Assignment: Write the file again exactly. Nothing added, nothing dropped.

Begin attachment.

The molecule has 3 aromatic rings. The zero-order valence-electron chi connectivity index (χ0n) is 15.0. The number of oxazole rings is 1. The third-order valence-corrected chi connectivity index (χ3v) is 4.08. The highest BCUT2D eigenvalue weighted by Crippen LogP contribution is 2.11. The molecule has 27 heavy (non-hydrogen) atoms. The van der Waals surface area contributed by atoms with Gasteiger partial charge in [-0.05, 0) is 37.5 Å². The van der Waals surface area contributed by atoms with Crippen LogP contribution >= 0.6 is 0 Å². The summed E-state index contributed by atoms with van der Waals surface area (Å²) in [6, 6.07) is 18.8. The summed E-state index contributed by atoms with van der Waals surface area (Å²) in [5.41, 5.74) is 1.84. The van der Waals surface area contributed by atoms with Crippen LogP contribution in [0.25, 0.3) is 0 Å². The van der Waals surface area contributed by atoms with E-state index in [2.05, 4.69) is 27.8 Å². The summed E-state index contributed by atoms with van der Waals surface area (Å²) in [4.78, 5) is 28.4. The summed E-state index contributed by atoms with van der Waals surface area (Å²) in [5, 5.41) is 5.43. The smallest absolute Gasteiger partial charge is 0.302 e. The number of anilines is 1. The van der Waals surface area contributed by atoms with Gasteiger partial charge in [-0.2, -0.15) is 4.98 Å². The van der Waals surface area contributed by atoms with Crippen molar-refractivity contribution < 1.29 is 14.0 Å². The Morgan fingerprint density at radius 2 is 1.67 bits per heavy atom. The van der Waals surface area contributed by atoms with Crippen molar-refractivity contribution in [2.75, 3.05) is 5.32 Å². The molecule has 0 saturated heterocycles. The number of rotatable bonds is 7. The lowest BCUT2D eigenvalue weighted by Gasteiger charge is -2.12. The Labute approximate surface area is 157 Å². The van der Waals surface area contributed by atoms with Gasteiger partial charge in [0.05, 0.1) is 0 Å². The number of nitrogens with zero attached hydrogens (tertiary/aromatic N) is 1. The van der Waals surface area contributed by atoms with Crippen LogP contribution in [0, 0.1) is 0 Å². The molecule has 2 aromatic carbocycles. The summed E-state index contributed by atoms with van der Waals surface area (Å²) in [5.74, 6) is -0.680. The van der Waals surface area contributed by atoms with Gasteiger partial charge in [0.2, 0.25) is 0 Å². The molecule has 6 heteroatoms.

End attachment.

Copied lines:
The molecule has 3 aromatic rings. The zero-order valence-electron chi connectivity index (χ0n) is 15.0. The number of oxazole rings is 1. The third-order valence-corrected chi connectivity index (χ3v) is 4.08. The highest BCUT2D eigenvalue weighted by Crippen LogP contribution is 2.11. The molecule has 27 heavy (non-hydrogen) atoms. The van der Waals surface area contributed by atoms with Gasteiger partial charge in [-0.05, 0) is 37.5 Å². The van der Waals surface area contributed by atoms with Crippen LogP contribution >= 0.6 is 0 Å². The summed E-state index contributed by atoms with van der Waals surface area (Å²) in [6, 6.07) is 18.8. The summed E-state index contributed by atoms with van der Waals surface area (Å²) in [5.41, 5.74) is 1.84. The van der Waals surface area contributed by atoms with Crippen LogP contribution in [0.25, 0.3) is 0 Å². The van der Waals surface area contributed by atoms with E-state index in [2.05, 4.69) is 27.8 Å². The summed E-state index contributed by atoms with van der Waals surface area (Å²) in [4.78, 5) is 28.4. The summed E-state index contributed by atoms with van der Waals surface area (Å²) in [5, 5.41) is 5.43. The smallest absolute Gasteiger partial charge is 0.302 e. The number of anilines is 1. The van der Waals surface area contributed by atoms with Gasteiger partial charge in [-0.2, -0.15) is 4.98 Å². The van der Waals surface area contributed by atoms with Crippen molar-refractivity contribution < 1.29 is 14.0 Å². The Morgan fingerprint density at radius 2 is 1.67 bits per heavy atom. The van der Waals surface area contributed by atoms with Crippen molar-refractivity contribution in [2.75, 3.05) is 5.32 Å². The molecule has 0 saturated heterocycles. The number of rotatable bonds is 7. The lowest BCUT2D eigenvalue weighted by Gasteiger charge is -2.12. The Labute approximate surface area is 157 Å². The van der Waals surface area contributed by atoms with Gasteiger partial charge in [0.05, 0.1) is 0 Å². The number of nitrogens with zero attached hydrogens (tertiary/aromatic N) is 1. The van der Waals surface area contributed by atoms with Crippen LogP contribution in [0, 0.1) is 0 Å². The molecule has 2 aromatic carbocycles. The summed E-state index contributed by atoms with van der Waals surface area (Å²) in [5.74, 6) is -0.680. The van der Waals surface area contributed by atoms with Gasteiger partial charge in [0.2, 0.25) is 0 Å². The molecule has 6 heteroatoms.